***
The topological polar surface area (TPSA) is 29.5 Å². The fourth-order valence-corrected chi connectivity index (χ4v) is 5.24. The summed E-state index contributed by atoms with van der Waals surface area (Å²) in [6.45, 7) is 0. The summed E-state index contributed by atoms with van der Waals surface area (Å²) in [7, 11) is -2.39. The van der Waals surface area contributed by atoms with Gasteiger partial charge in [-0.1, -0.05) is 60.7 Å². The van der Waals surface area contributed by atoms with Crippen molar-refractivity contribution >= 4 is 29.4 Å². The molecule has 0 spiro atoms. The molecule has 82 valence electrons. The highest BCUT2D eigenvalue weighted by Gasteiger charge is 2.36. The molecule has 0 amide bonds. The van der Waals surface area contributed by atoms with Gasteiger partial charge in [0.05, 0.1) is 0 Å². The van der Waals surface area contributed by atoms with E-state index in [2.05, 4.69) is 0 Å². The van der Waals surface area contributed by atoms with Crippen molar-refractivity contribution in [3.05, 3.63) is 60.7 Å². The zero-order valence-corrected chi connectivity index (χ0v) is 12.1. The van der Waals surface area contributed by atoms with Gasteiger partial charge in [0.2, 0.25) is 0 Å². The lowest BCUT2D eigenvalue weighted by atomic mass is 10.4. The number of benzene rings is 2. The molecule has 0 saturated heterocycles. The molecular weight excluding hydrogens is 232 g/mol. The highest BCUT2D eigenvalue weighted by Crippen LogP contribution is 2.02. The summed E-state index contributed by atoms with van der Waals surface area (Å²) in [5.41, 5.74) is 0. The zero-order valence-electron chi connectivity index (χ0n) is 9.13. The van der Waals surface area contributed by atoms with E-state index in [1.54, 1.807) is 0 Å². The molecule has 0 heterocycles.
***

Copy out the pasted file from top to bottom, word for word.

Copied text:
The topological polar surface area (TPSA) is 29.5 Å². The fourth-order valence-corrected chi connectivity index (χ4v) is 5.24. The summed E-state index contributed by atoms with van der Waals surface area (Å²) in [6.45, 7) is 0. The summed E-state index contributed by atoms with van der Waals surface area (Å²) in [7, 11) is -2.39. The van der Waals surface area contributed by atoms with Gasteiger partial charge in [-0.1, -0.05) is 60.7 Å². The van der Waals surface area contributed by atoms with Crippen molar-refractivity contribution >= 4 is 29.4 Å². The molecule has 0 spiro atoms. The molecule has 82 valence electrons. The highest BCUT2D eigenvalue weighted by Gasteiger charge is 2.36. The molecule has 0 amide bonds. The van der Waals surface area contributed by atoms with Gasteiger partial charge in [0.05, 0.1) is 0 Å². The van der Waals surface area contributed by atoms with E-state index in [2.05, 4.69) is 0 Å². The van der Waals surface area contributed by atoms with Crippen molar-refractivity contribution in [3.05, 3.63) is 60.7 Å². The zero-order valence-corrected chi connectivity index (χ0v) is 12.1. The van der Waals surface area contributed by atoms with Gasteiger partial charge in [0.2, 0.25) is 0 Å². The lowest BCUT2D eigenvalue weighted by atomic mass is 10.4. The number of benzene rings is 2. The molecule has 0 saturated heterocycles. The molecular weight excluding hydrogens is 232 g/mol. The highest BCUT2D eigenvalue weighted by Crippen LogP contribution is 2.02. The summed E-state index contributed by atoms with van der Waals surface area (Å²) in [5.41, 5.74) is 0. The zero-order valence-electron chi connectivity index (χ0n) is 9.13. The van der Waals surface area contributed by atoms with E-state index in [1.54, 1.807) is 0 Å². The molecule has 0 heterocycles.